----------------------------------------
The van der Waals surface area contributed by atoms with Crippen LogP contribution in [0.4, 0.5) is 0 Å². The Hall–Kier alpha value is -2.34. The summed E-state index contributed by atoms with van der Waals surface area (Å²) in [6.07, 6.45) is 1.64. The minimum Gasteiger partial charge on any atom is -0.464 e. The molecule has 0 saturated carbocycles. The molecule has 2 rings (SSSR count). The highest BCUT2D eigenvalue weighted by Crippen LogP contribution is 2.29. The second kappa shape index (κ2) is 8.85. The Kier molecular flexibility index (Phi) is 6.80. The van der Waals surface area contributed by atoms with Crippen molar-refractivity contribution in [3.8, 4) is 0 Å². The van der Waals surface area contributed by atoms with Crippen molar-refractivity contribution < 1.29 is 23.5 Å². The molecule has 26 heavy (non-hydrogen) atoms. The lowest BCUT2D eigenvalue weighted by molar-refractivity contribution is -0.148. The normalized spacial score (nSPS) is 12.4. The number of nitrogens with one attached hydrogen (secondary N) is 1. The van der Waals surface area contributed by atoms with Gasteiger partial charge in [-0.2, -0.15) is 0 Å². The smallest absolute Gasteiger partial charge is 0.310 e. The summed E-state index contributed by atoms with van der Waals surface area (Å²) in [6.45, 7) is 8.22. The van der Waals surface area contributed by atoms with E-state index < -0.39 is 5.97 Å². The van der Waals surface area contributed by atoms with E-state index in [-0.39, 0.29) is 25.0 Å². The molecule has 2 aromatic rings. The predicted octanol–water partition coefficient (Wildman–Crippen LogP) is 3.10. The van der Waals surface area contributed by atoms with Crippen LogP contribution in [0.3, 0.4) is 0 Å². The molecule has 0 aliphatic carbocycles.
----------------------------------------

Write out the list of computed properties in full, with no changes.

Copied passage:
The van der Waals surface area contributed by atoms with Crippen LogP contribution in [0.4, 0.5) is 0 Å². The Hall–Kier alpha value is -2.34. The summed E-state index contributed by atoms with van der Waals surface area (Å²) in [6.07, 6.45) is 1.64. The minimum Gasteiger partial charge on any atom is -0.464 e. The molecule has 0 saturated carbocycles. The molecule has 2 rings (SSSR count). The highest BCUT2D eigenvalue weighted by Crippen LogP contribution is 2.29. The second kappa shape index (κ2) is 8.85. The Kier molecular flexibility index (Phi) is 6.80. The van der Waals surface area contributed by atoms with Crippen molar-refractivity contribution in [3.8, 4) is 0 Å². The van der Waals surface area contributed by atoms with Crippen molar-refractivity contribution < 1.29 is 23.5 Å². The molecule has 26 heavy (non-hydrogen) atoms. The lowest BCUT2D eigenvalue weighted by molar-refractivity contribution is -0.148. The normalized spacial score (nSPS) is 12.4. The number of nitrogens with one attached hydrogen (secondary N) is 1. The van der Waals surface area contributed by atoms with Gasteiger partial charge in [-0.2, -0.15) is 0 Å². The smallest absolute Gasteiger partial charge is 0.310 e. The summed E-state index contributed by atoms with van der Waals surface area (Å²) in [6.45, 7) is 8.22. The van der Waals surface area contributed by atoms with E-state index < -0.39 is 5.97 Å². The van der Waals surface area contributed by atoms with E-state index in [-0.39, 0.29) is 25.0 Å². The molecule has 2 aromatic rings. The predicted octanol–water partition coefficient (Wildman–Crippen LogP) is 3.10. The van der Waals surface area contributed by atoms with Crippen LogP contribution in [0.3, 0.4) is 0 Å². The molecule has 0 aliphatic carbocycles.